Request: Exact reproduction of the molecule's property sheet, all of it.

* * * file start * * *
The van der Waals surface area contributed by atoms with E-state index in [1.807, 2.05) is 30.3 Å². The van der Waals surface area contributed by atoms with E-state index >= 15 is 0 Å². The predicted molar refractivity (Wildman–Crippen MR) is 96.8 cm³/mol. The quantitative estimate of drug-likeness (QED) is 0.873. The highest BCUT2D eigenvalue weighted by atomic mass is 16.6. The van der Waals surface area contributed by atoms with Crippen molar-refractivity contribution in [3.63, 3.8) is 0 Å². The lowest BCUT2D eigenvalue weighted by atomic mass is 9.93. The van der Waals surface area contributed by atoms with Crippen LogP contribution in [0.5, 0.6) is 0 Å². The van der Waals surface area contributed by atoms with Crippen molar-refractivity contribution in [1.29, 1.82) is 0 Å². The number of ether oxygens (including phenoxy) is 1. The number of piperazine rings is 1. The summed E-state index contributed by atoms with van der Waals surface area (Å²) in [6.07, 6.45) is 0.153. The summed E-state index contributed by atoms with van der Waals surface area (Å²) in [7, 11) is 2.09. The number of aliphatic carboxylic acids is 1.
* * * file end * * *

The van der Waals surface area contributed by atoms with E-state index in [1.807, 2.05) is 30.3 Å². The van der Waals surface area contributed by atoms with E-state index >= 15 is 0 Å². The predicted molar refractivity (Wildman–Crippen MR) is 96.8 cm³/mol. The quantitative estimate of drug-likeness (QED) is 0.873. The highest BCUT2D eigenvalue weighted by atomic mass is 16.6. The van der Waals surface area contributed by atoms with Crippen molar-refractivity contribution in [3.63, 3.8) is 0 Å². The lowest BCUT2D eigenvalue weighted by atomic mass is 9.93. The van der Waals surface area contributed by atoms with Crippen LogP contribution in [0.5, 0.6) is 0 Å². The van der Waals surface area contributed by atoms with Crippen molar-refractivity contribution in [1.29, 1.82) is 0 Å². The number of ether oxygens (including phenoxy) is 1. The number of piperazine rings is 1. The summed E-state index contributed by atoms with van der Waals surface area (Å²) in [6.07, 6.45) is 0.153. The summed E-state index contributed by atoms with van der Waals surface area (Å²) in [7, 11) is 2.09. The number of aliphatic carboxylic acids is 1.